Is a 12-hour day your idea of taking it easy? Have you forgotten what your family looks like? Is it dark when you come to the club in the morning and when you go home at night?
If your answered “yes” to any of these questions, you probably need to rework your schedule — before you burn out.
Mikki Williams — who coaches business and life management through her company Mikki Williams Unltd. — believes that a club operator/owner should spend six to eight hours a day in the club. Often, however, they spend 10 to 12.
If work overwhelms your life and you'd like to take control of your schedule, then get ready to learn some lessons about time management.
Look at the big picture and know what you want. “When you don't have a clear mission and strategy defined, it's real easy to spend your time on things that are superfluous,” says Karen Woodard, president of Premium Performance Training, a consulting company that offers a 30-day plan designed to teach time mastery.
In order to clear up your mission and define your strategy, you must take a look at the big picture. According to Woodard, the big picture consists of relationships, spiritual, physical, financial and professional. “If you can define what you want in those areas, it's so much easier to plan your time…,” she says. “But most [operators] don't know what they want.”
Therefore, decide what you really want and plan accordingly. For example, say you want to improve service within your club. Not only should you foster a culture in which employees are expected to interact with members, you should schedule MBWA (manage by wandering around) time, Woodard explains. Give yourself 15 minutes every day to cruise the club and give face time to members.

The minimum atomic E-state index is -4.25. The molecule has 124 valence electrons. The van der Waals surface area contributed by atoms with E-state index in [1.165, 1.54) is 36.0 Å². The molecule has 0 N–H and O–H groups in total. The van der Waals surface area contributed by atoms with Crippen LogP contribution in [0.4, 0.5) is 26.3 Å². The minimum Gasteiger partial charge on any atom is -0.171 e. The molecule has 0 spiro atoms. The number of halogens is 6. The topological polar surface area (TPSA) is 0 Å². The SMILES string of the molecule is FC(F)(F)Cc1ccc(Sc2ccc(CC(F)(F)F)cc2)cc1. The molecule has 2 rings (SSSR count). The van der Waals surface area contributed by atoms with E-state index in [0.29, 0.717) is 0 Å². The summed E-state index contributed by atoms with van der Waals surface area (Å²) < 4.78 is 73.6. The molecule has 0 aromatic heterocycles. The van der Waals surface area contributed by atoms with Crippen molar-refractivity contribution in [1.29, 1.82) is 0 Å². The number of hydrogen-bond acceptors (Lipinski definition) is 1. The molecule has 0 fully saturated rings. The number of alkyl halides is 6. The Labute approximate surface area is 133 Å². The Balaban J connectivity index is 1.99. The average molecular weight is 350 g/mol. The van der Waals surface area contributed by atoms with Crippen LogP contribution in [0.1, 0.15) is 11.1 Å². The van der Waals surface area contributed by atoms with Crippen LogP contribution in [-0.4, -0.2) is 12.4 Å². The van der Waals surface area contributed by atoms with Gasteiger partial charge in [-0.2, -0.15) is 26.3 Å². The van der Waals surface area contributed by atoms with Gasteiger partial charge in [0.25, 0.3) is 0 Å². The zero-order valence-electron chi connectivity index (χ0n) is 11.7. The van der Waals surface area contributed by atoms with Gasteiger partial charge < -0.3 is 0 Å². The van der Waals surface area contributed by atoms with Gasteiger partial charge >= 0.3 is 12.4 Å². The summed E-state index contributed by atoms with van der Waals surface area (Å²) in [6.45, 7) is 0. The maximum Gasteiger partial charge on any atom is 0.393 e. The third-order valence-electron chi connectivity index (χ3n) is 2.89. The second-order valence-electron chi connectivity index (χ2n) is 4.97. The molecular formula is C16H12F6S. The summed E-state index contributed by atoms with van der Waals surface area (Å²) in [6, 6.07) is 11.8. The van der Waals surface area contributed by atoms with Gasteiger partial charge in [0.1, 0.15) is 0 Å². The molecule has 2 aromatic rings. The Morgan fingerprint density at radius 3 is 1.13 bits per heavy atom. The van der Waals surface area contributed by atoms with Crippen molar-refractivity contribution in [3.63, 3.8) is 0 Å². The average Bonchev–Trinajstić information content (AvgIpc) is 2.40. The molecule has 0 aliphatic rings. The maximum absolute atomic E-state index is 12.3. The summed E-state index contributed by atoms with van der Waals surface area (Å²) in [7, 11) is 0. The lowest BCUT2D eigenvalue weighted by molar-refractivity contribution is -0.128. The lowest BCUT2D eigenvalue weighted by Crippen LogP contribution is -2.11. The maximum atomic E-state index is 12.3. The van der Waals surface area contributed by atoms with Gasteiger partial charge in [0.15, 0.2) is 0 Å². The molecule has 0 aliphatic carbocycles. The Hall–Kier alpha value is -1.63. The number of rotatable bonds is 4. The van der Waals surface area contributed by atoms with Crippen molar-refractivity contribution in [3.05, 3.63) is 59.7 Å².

“If I know what's important to me and what the priority is, then I know how to spend my time,” Woodard says.
And speaking of priorities…
Plan and prioritise. Clients who come to Williams to learn time management often tell her that they want to spend more time with their families, less time in work. In other words, they want more balance in their life.
Sound like you? If so, then you need to schedule time for yourself, according to Williams.
Once you schedule something, hold yourself accountable. List the things you want to do and follow your schedule. So caught up in your job that you can't squeeze in your own workout? Then schedule it. Write down that you will exercise as soon as you arrive in the club. And stick to that schedule.
You'll have a better chance of sticking with the program if you keep your schedule close by. A day planner or PDA is a must for club operators serious about time management.
“It has to be with them all the time,” Williams says. “So when they are blocking out their week or days — probably both — they need to block out the time” for themselves. Operators also need to block out and prioritize club duties: administrative tasks, meetings, and so on.
Change your habits. Often, managing your time better is a matter of developing new habits and changing bad ones.
When you decide which behavior you want to change, establish goals and stick to them. Hang up signs in your office as reminders. Tell people about your new schedules. Ask them to help you remain committed. And don't give up.
“Never deviate from the behavior until the habit is established,” Williams says.
Cut back on meetings. Club operators participate in too many meetings, Williams maintains. She believes meetings can be replaced with interoffice memos, email or conference calls.
If a meeting is unavoidable, consider delegating someone else to run it (more on the “d” word later). Or if your presentence is necessary, make sure the meeting has a purpose. Tell participants in advance how long it will last and outline all the points that will be covered.